The weight of that ugly possibility weighed on Bertie’s chest, pressing against her until she struggled for breath. She pulled her shoulders back, shrugging off some of the weight. “Someone, somewhere knows who murdered Leif.”
“Bertie. You’re young. You can still have a good life.”
“I need answers.”

Vernon Marshall carried a dented suitcase off the train onto the wooden platform grateful he had arrived in one piece. One dented piece, but in one piece.
The stiffness in his knee and shoulder from the trainwreck four days earlier had eased a little, but not enough to make walking comfortable.
He hopped down from the platform, and the jolt of pain through his leg was his immediate punishment.
He drew in a long breath of air, Albertan air. It was light on guilt and heavy with opportunities.
The townsmen had an honourable look about them, a sense of having built a good living in the hinterlands. They walked with purpose and pride, without swaggering or swashbuckling.
Away from the scandal and whispers that dogged his family in Toronto. Prosper, Alberta, was a fine place to forge a golden future.
Moving his brother, his brother’s wife, and their young daughter to Prosper was a good idea. A diamond of an idea.
Vern walked the length of the platform, feeling dizzy, weaving like a drunken sailor who couldn’t hold his rum. What was wrong with him? His one-year-old niece had steadier legs.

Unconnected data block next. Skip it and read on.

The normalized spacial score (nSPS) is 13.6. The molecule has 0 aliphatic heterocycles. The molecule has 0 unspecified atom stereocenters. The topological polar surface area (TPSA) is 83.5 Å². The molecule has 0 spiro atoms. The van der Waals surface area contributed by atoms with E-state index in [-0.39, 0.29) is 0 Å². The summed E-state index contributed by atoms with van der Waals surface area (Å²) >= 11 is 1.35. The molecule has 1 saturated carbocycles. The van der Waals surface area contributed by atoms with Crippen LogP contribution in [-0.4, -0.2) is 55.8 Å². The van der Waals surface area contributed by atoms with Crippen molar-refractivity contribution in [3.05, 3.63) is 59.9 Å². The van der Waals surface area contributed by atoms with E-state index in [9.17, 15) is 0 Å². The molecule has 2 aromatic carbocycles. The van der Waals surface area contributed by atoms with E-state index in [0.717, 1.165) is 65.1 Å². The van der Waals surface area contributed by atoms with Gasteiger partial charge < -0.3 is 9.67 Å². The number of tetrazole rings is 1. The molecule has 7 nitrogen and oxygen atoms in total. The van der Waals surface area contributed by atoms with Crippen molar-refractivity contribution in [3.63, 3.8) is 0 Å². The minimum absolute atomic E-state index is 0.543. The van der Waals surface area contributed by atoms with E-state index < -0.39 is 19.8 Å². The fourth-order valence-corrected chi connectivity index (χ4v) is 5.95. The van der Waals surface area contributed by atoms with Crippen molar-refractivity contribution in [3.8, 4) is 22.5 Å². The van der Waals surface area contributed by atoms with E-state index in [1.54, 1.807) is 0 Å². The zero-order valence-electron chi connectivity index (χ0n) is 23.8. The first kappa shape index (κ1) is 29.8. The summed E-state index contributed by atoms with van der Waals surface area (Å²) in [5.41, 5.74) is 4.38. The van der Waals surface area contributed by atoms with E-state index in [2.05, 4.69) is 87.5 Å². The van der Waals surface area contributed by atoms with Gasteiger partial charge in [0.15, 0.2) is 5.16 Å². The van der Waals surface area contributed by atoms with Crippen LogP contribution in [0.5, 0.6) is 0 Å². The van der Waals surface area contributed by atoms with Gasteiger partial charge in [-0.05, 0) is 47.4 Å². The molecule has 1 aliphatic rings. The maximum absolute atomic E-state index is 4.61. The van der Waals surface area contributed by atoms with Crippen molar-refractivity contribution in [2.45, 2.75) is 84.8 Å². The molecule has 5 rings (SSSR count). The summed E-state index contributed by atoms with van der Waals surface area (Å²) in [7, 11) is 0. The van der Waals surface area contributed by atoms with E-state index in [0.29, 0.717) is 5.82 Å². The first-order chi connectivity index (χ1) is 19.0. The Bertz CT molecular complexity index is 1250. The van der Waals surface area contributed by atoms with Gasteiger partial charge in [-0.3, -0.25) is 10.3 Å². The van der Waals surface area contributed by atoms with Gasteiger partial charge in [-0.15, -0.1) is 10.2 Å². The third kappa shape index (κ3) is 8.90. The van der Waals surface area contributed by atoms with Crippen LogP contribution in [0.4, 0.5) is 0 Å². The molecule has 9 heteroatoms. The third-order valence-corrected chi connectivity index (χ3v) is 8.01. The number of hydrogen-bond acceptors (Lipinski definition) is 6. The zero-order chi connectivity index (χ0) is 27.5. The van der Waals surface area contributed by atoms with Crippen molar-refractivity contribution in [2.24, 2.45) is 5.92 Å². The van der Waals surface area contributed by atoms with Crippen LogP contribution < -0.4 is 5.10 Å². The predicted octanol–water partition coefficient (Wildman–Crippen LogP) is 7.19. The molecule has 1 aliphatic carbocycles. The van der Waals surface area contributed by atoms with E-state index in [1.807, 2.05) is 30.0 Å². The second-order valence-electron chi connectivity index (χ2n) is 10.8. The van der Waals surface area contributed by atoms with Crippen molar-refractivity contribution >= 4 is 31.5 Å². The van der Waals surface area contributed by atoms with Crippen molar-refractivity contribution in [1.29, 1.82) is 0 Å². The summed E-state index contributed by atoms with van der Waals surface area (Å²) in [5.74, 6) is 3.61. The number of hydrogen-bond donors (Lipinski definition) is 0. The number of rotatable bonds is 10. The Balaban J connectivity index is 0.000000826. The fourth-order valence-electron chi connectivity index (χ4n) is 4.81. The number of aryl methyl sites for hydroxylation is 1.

Vern’s older brother, Clement, alighted from the train, turned to his wife, Victoria, and offered his hand to guide her to the platform. Victoria held little Georgianna.
“What do you think, Vern?” Clement’s tone was reserved and betrayed no emotion, the way all lawyers spoke.
“I think the gold vein yields good results.” Vern flagged a porter, gave him instructions to bring their trunks and suitcases to the Anderson Hotel, then tipped him a dollar.
Clement inclined his head towards a carriage. “Ride in the coach?”
“I’d like to stretch my legs.” Victoria eased Georgianna to the ground. “And, I think Georgie has had enough with sitting.” Victoria followed Georgie up the street, guiding her away from the horses, carriages, and men at work.
Vern removed a letter from his inside jacket pocket and reread the directions to his smithy. “I’m going to find my shop. See what the place is like.”
He strode past men in pinstriped suits with gold pinky rings, men checking their gold and silver pocket watches, and barely dressed prostitutes with thick gold necklaces calling out to cowboys.
Glittering gold everywhere—no better sight for a goldsmith.
He stopped at the intersection of Prosper and Anderson streets. The Anderson Hotel had large windows, an imposing veranda, and an air of importance. It was freshly painted dark green with beige around the windows.
In Toronto, such a building would be a private gentleman’s club, like the club to which Dad used to belong. Like the club that had revoked Vern’s membership on account of how Dad died. 
Prosperity was freedom. Freedom from prying eyes, freedom from rumours of Dad’s death, freedom from things left behind in Toronto. Freedom to start again.